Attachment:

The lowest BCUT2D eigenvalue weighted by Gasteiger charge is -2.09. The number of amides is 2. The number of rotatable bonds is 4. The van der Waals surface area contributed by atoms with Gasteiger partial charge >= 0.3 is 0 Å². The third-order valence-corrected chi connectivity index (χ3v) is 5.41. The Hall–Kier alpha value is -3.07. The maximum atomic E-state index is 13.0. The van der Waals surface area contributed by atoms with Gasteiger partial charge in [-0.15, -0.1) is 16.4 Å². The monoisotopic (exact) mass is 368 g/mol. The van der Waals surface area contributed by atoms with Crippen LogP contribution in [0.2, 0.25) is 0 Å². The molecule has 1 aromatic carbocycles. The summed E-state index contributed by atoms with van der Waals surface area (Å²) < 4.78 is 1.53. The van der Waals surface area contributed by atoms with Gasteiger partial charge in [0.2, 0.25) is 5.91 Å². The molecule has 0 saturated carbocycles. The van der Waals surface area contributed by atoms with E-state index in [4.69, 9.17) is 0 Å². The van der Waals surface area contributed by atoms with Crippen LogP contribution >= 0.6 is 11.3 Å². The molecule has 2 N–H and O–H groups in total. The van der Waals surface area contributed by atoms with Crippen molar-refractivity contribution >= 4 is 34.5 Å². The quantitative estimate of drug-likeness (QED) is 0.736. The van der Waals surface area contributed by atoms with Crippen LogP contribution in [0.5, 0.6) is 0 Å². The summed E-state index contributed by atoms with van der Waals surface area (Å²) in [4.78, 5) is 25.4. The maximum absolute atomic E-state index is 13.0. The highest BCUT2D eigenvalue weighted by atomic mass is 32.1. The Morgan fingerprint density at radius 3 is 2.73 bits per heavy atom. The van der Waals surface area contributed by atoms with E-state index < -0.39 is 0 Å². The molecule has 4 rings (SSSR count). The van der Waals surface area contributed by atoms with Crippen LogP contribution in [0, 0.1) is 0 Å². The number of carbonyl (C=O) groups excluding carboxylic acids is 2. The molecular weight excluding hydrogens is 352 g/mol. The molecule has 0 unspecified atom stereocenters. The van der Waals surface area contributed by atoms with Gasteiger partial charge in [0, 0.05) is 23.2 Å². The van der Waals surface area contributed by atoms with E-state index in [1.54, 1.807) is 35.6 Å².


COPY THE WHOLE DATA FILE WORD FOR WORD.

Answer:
The lowest BCUT2D eigenvalue weighted by Gasteiger charge is -2.09. The number of amides is 2. The number of rotatable bonds is 4. The van der Waals surface area contributed by atoms with Gasteiger partial charge >= 0.3 is 0 Å². The third-order valence-corrected chi connectivity index (χ3v) is 5.41. The Hall–Kier alpha value is -3.07. The maximum atomic E-state index is 13.0. The van der Waals surface area contributed by atoms with Gasteiger partial charge in [-0.15, -0.1) is 16.4 Å². The monoisotopic (exact) mass is 368 g/mol. The van der Waals surface area contributed by atoms with Crippen LogP contribution in [0.2, 0.25) is 0 Å². The molecule has 1 aromatic carbocycles. The summed E-state index contributed by atoms with van der Waals surface area (Å²) < 4.78 is 1.53. The van der Waals surface area contributed by atoms with Gasteiger partial charge in [0.2, 0.25) is 5.91 Å². The molecule has 0 saturated carbocycles. The van der Waals surface area contributed by atoms with E-state index in [4.69, 9.17) is 0 Å². The van der Waals surface area contributed by atoms with Crippen LogP contribution >= 0.6 is 11.3 Å². The molecule has 2 N–H and O–H groups in total. The van der Waals surface area contributed by atoms with Crippen molar-refractivity contribution >= 4 is 34.5 Å². The quantitative estimate of drug-likeness (QED) is 0.736. The van der Waals surface area contributed by atoms with Crippen LogP contribution in [0.5, 0.6) is 0 Å². The summed E-state index contributed by atoms with van der Waals surface area (Å²) in [4.78, 5) is 25.4. The maximum absolute atomic E-state index is 13.0. The highest BCUT2D eigenvalue weighted by atomic mass is 32.1. The Morgan fingerprint density at radius 3 is 2.73 bits per heavy atom. The van der Waals surface area contributed by atoms with E-state index < -0.39 is 0 Å². The molecule has 4 rings (SSSR count). The van der Waals surface area contributed by atoms with Crippen LogP contribution in [0, 0.1) is 0 Å². The number of carbonyl (C=O) groups excluding carboxylic acids is 2. The molecular weight excluding hydrogens is 352 g/mol. The molecule has 0 unspecified atom stereocenters. The van der Waals surface area contributed by atoms with Gasteiger partial charge in [0, 0.05) is 23.2 Å². The van der Waals surface area contributed by atoms with E-state index in [1.54, 1.807) is 35.6 Å².